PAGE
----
If you are thinking that this sounds like the same thing as a throw-in, you would be right! A throw-in occurs when the defending team puts the ball into play by throwing it. An onside decision does not require a throw, so make sure you know the difference!
There is no hard and fast rule about how long the batsmen have before they must begin their run, but most coaches suggest keeping your feet moving while you wait. This helps you time the rush better!
Once the batter has enough time to prepare for the run, he can choose to stop or keep running. If he chooses to stay and watch the ball, he may be able to save some runs by making a more solid hit.
A leg side boundary is any ball that bounces off the back of the field, behind the last player’s feet and in between both goal lines. It can be hit by either team!
The ICC has some rules about how many balls constitute an over but they don’t include anything about leg side boundaries. This may seem odd because it happens quite frequently during a match.
However, there is one rule that does apply to leg side boundaries – if the scoring team manages to get 5 runs from a single bounce of the ball then their innings must be stopped and a new batting powerplay given.
This happened during a recent Test match where England were playing Australia at The Oval. In this situation, when the Australians scored 4 runs after hitting the ball just once it was deemed too close for regulation and so a Power Play took place.
A leg-side run can be intercepted if the fielder is able to reach it with his hands before it touches the ground. This is considered a legal “catch” because it stops the ball moving forward, and thus preventing a score of runs.
When performing a leg-side catch, you should not pull your foot back too quickly as this could result in injury to yourself or the player at fault. When they try to go past you, they may trip over your feet. You can also use your hand to stop it rolling away more slowly than just using your feet.
The umpire will check whether or not the batsman was trying to avoid being hit by the ball and if he wasn’t then he will award a penalty run (one extra base per batter) unless he calls an illegal throw which would start a new innings.
Football has some very specific laws that govern how players must behave during a game. The same goes for rugby! Whilst cricket does not have explicit rules about throwing or striking an opponent, there are certain actions that are clearly wrong.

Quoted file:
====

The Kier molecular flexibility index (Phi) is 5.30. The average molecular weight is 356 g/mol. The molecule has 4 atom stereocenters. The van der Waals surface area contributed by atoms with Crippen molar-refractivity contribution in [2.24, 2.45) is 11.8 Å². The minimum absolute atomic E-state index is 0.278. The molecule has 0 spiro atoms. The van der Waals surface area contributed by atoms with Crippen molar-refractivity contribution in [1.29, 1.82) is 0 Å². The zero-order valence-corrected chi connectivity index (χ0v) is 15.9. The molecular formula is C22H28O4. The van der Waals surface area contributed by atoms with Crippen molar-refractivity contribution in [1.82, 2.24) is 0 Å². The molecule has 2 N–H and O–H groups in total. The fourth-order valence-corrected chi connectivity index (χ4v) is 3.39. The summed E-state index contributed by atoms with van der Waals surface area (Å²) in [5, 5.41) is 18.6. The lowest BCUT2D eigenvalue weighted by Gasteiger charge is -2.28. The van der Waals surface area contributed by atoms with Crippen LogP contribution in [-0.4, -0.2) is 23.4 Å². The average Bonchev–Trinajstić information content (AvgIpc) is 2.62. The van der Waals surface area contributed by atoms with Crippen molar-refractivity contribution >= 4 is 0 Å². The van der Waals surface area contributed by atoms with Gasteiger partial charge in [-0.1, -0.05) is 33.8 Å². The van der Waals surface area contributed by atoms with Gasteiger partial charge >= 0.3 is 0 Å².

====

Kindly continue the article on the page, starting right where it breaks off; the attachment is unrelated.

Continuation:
Throwing the ball towards the field of play is called obstruction, deliberately hitting someone else while playing is brawling and anything beyond the boundary line is a goal kick. If these things occur then the offending team will receive two additional points after each time out, making their total bonus five instead of three.
In cricket, a run out happens when your team cannot field safely without you going after the ball. It is typically done through poor fielding by the other side or due to an error made by yourself as a player.
Once you go for the ball, you have officially lost the race to it and are considered out. The fielder may try to stop you with his/her hands or body, but you must keep trying to reach the ball.
If a batsman scores while you are running down the pitch, this will not result in them being awarded a penalty run, because there are no rules against that.
A drop ball happens when the fielders converge to catch a bowler’s throw, and then fail to do so before he runs off the pitch with the bat in hand. It is up to the batsman whether to take his run or not, but if he does it will result in a penalty shot for the fielding side. The batting team can choose to retry or forfeit depending on how close they were to victory!
The laws of cricket don’t specify what must be done after a drop ball, but most referees use their own personal interpretations of them.
Some say that once a fielder catches the ball, he has ‘control’ of it until he throws it away, at which point it becomes un-fielded again. This means that he cannot simply walk off the pitch without conceding a goal.
Others believe that instead of throwing the ball immediately, the fielder must perform an action called taking aim. Only once he has taken this aim does he have control over the ball again, and thus allowed to go his separate way.